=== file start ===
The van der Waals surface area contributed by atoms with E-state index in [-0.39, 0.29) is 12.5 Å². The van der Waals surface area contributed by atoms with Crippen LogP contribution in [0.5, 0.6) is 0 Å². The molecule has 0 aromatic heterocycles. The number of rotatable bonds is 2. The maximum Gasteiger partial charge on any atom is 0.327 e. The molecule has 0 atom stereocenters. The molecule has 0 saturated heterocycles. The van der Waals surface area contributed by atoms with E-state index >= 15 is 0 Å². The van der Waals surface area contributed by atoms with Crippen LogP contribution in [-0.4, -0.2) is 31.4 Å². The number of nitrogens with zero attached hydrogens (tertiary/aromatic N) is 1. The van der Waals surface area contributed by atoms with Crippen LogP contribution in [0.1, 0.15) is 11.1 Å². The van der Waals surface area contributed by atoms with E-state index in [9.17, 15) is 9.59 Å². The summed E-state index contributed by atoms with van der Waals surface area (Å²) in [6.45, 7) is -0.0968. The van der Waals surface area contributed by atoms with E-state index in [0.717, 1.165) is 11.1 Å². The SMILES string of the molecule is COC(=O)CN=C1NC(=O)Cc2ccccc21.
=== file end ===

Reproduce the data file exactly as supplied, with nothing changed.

The van der Waals surface area contributed by atoms with E-state index in [-0.39, 0.29) is 12.5 Å². The van der Waals surface area contributed by atoms with Crippen LogP contribution in [0.5, 0.6) is 0 Å². The molecule has 0 aromatic heterocycles. The number of rotatable bonds is 2. The maximum Gasteiger partial charge on any atom is 0.327 e. The molecule has 0 atom stereocenters. The molecule has 0 saturated heterocycles. The van der Waals surface area contributed by atoms with E-state index >= 15 is 0 Å². The van der Waals surface area contributed by atoms with Crippen LogP contribution in [-0.4, -0.2) is 31.4 Å². The number of nitrogens with zero attached hydrogens (tertiary/aromatic N) is 1. The van der Waals surface area contributed by atoms with Crippen LogP contribution in [0.1, 0.15) is 11.1 Å². The van der Waals surface area contributed by atoms with E-state index in [9.17, 15) is 9.59 Å². The summed E-state index contributed by atoms with van der Waals surface area (Å²) in [6.45, 7) is -0.0968. The van der Waals surface area contributed by atoms with E-state index in [0.717, 1.165) is 11.1 Å². The SMILES string of the molecule is COC(=O)CN=C1NC(=O)Cc2ccccc21.